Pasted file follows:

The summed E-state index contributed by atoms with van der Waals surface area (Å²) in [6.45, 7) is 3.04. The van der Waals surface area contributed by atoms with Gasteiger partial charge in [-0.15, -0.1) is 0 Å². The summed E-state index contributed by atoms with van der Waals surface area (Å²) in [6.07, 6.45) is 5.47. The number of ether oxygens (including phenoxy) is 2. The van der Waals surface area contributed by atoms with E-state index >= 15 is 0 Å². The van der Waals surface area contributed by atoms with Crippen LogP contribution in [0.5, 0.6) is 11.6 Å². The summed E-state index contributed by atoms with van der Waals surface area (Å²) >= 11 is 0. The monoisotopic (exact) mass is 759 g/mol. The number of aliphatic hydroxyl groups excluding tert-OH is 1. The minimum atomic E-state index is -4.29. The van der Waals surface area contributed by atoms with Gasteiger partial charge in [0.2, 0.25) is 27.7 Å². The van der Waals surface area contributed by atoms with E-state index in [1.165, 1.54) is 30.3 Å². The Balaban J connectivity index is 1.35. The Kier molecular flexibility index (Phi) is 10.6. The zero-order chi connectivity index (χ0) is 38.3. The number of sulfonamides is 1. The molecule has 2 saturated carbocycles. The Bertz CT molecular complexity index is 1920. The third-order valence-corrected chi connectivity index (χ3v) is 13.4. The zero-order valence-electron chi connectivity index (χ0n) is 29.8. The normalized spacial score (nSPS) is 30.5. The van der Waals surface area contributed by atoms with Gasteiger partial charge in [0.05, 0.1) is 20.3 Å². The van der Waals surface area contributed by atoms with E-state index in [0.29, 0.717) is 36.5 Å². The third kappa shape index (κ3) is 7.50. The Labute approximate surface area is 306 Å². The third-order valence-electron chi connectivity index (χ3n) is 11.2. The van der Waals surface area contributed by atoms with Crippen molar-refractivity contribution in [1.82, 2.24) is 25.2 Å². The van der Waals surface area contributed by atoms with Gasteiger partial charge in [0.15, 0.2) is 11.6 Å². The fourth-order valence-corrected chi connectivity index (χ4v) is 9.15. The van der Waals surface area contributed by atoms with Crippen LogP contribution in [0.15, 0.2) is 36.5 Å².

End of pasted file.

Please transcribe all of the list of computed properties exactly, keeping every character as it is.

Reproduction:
The summed E-state index contributed by atoms with van der Waals surface area (Å²) in [6.45, 7) is 3.04. The van der Waals surface area contributed by atoms with Gasteiger partial charge in [-0.15, -0.1) is 0 Å². The summed E-state index contributed by atoms with van der Waals surface area (Å²) in [6.07, 6.45) is 5.47. The number of ether oxygens (including phenoxy) is 2. The van der Waals surface area contributed by atoms with E-state index >= 15 is 0 Å². The van der Waals surface area contributed by atoms with Crippen LogP contribution in [0.5, 0.6) is 11.6 Å². The summed E-state index contributed by atoms with van der Waals surface area (Å²) >= 11 is 0. The monoisotopic (exact) mass is 759 g/mol. The number of aliphatic hydroxyl groups excluding tert-OH is 1. The minimum atomic E-state index is -4.29. The van der Waals surface area contributed by atoms with Gasteiger partial charge in [0.2, 0.25) is 27.7 Å². The van der Waals surface area contributed by atoms with E-state index in [1.165, 1.54) is 30.3 Å². The Balaban J connectivity index is 1.35. The Kier molecular flexibility index (Phi) is 10.6. The zero-order chi connectivity index (χ0) is 38.3. The number of sulfonamides is 1. The molecule has 2 saturated carbocycles. The Bertz CT molecular complexity index is 1920. The third-order valence-corrected chi connectivity index (χ3v) is 13.4. The zero-order valence-electron chi connectivity index (χ0n) is 29.8. The normalized spacial score (nSPS) is 30.5. The van der Waals surface area contributed by atoms with Gasteiger partial charge in [0.05, 0.1) is 20.3 Å². The van der Waals surface area contributed by atoms with E-state index in [0.29, 0.717) is 36.5 Å². The third kappa shape index (κ3) is 7.50. The Labute approximate surface area is 306 Å². The third-order valence-electron chi connectivity index (χ3n) is 11.2. The van der Waals surface area contributed by atoms with Crippen molar-refractivity contribution in [1.82, 2.24) is 25.2 Å². The van der Waals surface area contributed by atoms with Gasteiger partial charge in [0.15, 0.2) is 11.6 Å². The fourth-order valence-corrected chi connectivity index (χ4v) is 9.15. The van der Waals surface area contributed by atoms with Crippen LogP contribution in [0.15, 0.2) is 36.5 Å².